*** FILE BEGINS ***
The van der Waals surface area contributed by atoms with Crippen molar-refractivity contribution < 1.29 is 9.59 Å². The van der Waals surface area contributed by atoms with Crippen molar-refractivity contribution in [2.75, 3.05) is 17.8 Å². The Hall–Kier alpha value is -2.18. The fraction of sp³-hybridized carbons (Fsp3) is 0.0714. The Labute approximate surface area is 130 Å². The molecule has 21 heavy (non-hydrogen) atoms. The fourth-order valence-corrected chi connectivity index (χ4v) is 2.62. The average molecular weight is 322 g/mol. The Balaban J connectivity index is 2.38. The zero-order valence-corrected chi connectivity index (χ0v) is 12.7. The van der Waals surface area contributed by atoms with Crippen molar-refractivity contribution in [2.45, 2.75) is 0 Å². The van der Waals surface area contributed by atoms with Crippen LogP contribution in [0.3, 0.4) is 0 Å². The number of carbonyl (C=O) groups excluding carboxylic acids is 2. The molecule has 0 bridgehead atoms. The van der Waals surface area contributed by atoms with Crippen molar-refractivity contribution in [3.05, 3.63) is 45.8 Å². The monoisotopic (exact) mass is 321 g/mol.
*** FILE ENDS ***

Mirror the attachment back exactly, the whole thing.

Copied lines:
The van der Waals surface area contributed by atoms with Crippen molar-refractivity contribution < 1.29 is 9.59 Å². The van der Waals surface area contributed by atoms with Crippen molar-refractivity contribution in [2.75, 3.05) is 17.8 Å². The Hall–Kier alpha value is -2.18. The fraction of sp³-hybridized carbons (Fsp3) is 0.0714. The Labute approximate surface area is 130 Å². The molecule has 21 heavy (non-hydrogen) atoms. The fourth-order valence-corrected chi connectivity index (χ4v) is 2.62. The average molecular weight is 322 g/mol. The Balaban J connectivity index is 2.38. The zero-order valence-corrected chi connectivity index (χ0v) is 12.7. The van der Waals surface area contributed by atoms with Crippen molar-refractivity contribution in [2.45, 2.75) is 0 Å². The van der Waals surface area contributed by atoms with Crippen LogP contribution in [0.3, 0.4) is 0 Å². The number of carbonyl (C=O) groups excluding carboxylic acids is 2. The molecule has 0 bridgehead atoms. The van der Waals surface area contributed by atoms with Crippen molar-refractivity contribution in [3.05, 3.63) is 45.8 Å². The monoisotopic (exact) mass is 321 g/mol.